Understand Refugee Protection in Canada
Learn about refugee protection in Canada and if you can make a claim. Get to know the three government agencies you will work with.
Refugee Claim Process Explained
Who is a refugee?
The Canadian government says you are a refugee if you are not safe in your own country. If you go back, you may be harmed or lose your freedom because of who you are or what you believe. You must live somewhere else.
Asking for refugee protection in Canada is called making a refugee claim. Even if you were treated badly in your country or it is a dangerous place, you may not be allowed to stay in Canada. You must show that you are a Convention Refugee or a Person in Need of Protection.
To be a Convention Refugee, these six sentences must be true for you:
- If I return to my country, I will likely be treated very badly.
- I would be treated badly because of who I am or what I believe.
- I am honestly scared to return.
- I have good reason to be scared to live in my country.
- My government cannot protect me.
- I cannot live safely or properly in any other part of the country.
Person In Need of Protection
To be a Person In Need of Protection, you must show show that 1 or 2 is true:
- If I return to my country, the people who have power will likely torture me.
- If I return to my country, I could die or be treated cruelly,
- My government cannot protect me,
- I cannot live safely or properly in any other part of the country,
- I am at risk but not everyone in my country has this risk,
- I am not at risk only because my country wants to punish me for doing something that is a crime in Canada, and
- I am not at risk only because of poor health care in my country.
See Understand the Legal Definitions for more information.
Can I make a refugee claim?
The Canadian government will decide if you can make a refugee claim. It is important to understand who can make a claim. Get legal advice before you ask for refugee protection.
Who is not allowed
You might not be allowed to make a refugee claim in Canada if:
- You are a convention refugee in another country that you can go to.
- You made a refugee claim in United States, United Kingdom, Australia, or New Zealand.
- Canada already told you that you cannot make a claim.
- You made a refugee claim in Canada that did not go ahead for some reason.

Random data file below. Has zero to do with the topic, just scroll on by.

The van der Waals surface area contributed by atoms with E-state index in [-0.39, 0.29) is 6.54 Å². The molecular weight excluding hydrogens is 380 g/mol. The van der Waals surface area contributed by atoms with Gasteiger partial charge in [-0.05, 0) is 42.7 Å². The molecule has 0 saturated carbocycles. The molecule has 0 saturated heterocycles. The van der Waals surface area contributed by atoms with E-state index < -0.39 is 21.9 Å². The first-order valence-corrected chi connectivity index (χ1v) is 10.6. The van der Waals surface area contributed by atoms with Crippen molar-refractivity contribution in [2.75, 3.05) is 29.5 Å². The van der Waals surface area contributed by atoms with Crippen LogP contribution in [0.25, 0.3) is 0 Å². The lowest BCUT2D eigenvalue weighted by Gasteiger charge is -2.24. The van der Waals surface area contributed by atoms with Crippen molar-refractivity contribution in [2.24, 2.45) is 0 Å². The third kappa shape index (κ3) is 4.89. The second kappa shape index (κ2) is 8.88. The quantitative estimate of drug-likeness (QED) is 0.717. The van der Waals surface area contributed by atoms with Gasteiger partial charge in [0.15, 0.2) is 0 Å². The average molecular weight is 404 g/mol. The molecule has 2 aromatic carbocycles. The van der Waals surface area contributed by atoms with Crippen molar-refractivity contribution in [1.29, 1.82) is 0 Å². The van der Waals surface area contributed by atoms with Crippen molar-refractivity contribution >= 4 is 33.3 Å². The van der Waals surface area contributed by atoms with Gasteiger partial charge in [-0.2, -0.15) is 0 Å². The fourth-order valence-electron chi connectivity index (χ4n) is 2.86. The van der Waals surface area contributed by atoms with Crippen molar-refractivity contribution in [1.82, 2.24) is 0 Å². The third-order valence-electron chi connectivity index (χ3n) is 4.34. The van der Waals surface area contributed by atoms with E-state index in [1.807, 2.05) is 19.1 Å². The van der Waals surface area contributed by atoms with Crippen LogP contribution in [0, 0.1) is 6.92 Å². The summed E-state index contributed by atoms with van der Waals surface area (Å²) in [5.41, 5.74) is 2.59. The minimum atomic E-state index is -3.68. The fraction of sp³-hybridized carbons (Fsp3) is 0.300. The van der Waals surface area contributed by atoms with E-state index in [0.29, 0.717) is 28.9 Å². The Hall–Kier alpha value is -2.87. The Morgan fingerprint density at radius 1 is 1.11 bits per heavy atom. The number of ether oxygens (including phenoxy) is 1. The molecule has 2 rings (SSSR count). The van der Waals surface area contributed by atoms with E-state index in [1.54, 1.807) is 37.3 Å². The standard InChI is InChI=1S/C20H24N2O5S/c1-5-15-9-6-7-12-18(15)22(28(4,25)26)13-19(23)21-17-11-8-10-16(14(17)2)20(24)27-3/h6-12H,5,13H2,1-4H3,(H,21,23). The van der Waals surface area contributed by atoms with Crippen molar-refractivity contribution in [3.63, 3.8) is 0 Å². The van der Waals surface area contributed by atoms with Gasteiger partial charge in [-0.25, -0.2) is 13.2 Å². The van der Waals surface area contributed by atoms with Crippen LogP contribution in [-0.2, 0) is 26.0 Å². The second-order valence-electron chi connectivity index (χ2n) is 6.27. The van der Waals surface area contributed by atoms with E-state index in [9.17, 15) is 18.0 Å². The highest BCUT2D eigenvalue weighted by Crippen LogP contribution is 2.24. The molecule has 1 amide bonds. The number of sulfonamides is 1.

- Canada sees you as dangerous or a criminal, or you have abused human rights.
- Canada already made you a protected person.
- Canada has ordered you to leave.
- At a United Staes-Canada land border, you could not enter because of the STCA.
The Safe Third Country Agreement (STCA)
If you enter Canada from the USA, an agreement called the STCA makes it hard to ask for refugee protection. This is true at official border crossings, or for two weeks after entering Canada by water or at any other unofficial place.
You can only make a refugee claim if:
- You have a family member in Canada.
- You are a child under 19, travelling alone, and you do not have a parent or legal guardian in the United States.
- You have a valid Canadian visa, or a study or work permit.
- You are facing the criminal death penalty in the United States or in your country.
- You are stateless.
- You are a citizen of the United States.
A border official will ask you questions to see if you qualify for one of these exceptions. If you cannot, you might have to leave Canada. If possible, speak to a lawyer or legal representative about other ways for you to try to stay in Canada.
Overview of the refugee claim process
To stay in Canada, you must show the government that you are what Canada calls a refugee. You must also show that you are telling the truth. You do this by gathering evidence and by being honest, clear, and detailed about what happened to you.
Start your refugee claim
The first step in making a refugee claim is to let the Canadian government know you want protection. There are two ways to do this. You must be in Canada.
- If you are inside Canada: fill in an online form and give it to IRCC, or
- If you are at the border, airport, or detention centre: tell the CBSA officer that you want to make a refugee claim.